A doctor friend asked him how he could tolerate such a thing, and the young man looked at him questioningly and said, "I am mature enough and urbane enough to be able to understand. I have a sophisticated enough view of sex to be able to tolerate this without difficulty." Never showed that inside he was a mass of anger and frustration. Always the stiff upper lip; no tears where anyone could see.
Then one night he borrowed her car, drove to a nearby parking lot, put a pistol in his mouth, and blew his brains out. Everyone who commented after it, including the doctor who wrote of it, said, "He never let us know what he was really feeling." There is weakness.
Charles Dickens put into the lips of Mr. Bumble in Oliver Twist these words: "Crying opens lungs, washes the countenance, exercises the eyes, and softens the temper. So cry on." To that we might add, "It frees the emotion; it cleanses the spirit." If you've ever held anyone in your arms who was boy whose mother just died; a girl whose fellow just walked away; a child who was lost, or afraid, or know how tears can communicate feelings, and how in communication of feelings there is the deepest contact.
We can only touch each other on three levels. There's the factual level: "Dave and I went out for lunch yesterday. We had steak subs." There's the opinion level: "While Dave and I were out for lunch, he expressed an opinion on this question; I disagreed with it." Then there's the feeling level: "When I go out for lunch with Dave, I feel so lifted up, my spirit so soars. I am so freed of all my burdens for that moment that I wouldn't miss it." Now which one of those says the most about where we really are? It is the expression of our feelings. It is only when we make ourselves known and know that the other truly knows us, it is only then when they say they love us, we can be assured that it is the truth.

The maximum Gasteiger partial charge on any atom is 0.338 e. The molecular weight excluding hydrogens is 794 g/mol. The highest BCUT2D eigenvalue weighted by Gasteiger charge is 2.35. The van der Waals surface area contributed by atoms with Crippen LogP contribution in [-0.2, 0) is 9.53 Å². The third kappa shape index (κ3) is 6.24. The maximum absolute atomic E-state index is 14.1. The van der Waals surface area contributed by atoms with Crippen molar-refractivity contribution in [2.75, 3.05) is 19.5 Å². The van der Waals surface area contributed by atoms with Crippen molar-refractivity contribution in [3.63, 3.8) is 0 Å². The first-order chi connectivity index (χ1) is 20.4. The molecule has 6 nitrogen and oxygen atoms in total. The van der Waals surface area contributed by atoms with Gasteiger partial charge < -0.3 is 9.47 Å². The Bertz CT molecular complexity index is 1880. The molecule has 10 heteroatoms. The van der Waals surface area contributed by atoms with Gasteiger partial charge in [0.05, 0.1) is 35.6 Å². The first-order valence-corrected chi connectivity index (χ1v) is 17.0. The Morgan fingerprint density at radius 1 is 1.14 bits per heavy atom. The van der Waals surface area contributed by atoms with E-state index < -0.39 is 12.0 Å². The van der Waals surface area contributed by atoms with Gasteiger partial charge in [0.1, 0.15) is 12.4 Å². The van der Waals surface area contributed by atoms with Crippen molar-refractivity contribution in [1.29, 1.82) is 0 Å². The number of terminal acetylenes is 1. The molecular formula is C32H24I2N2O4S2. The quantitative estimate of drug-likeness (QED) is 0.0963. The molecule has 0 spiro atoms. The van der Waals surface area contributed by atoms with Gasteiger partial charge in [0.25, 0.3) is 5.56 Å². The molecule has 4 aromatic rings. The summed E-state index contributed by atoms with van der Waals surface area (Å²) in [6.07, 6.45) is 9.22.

Golda Meir perhaps summed it best: "I've always felt sorry for people afraid of feeling, of sentimentality, who are unable to weep with their whole hearts. Because these do not do this, because they do not know how to weep, they do not know how to laugh, either." Jesus wept.
These words speak to us magnificently of our Lord's compassion. When he got to Bethany, a typical funeral of the day was in mourners, the sackcloth, the ashes, the loud crying, the playing of the instruments. And Jesus, on seeing this, wept. He did not weep for Lazarus. He knew that Lazarus already had one foot in heaven and that he could call Lazarus back at will. The passage is very specific; it says, "When Jesus saw them weeping." When Jesus heard their cries of lamentation, he was troubled and he wept. In other words, Jesus wept because of the sorrow, and the brokenness, the he saw in that human experience. He reached out and put his arms about it in compassion and tenderness.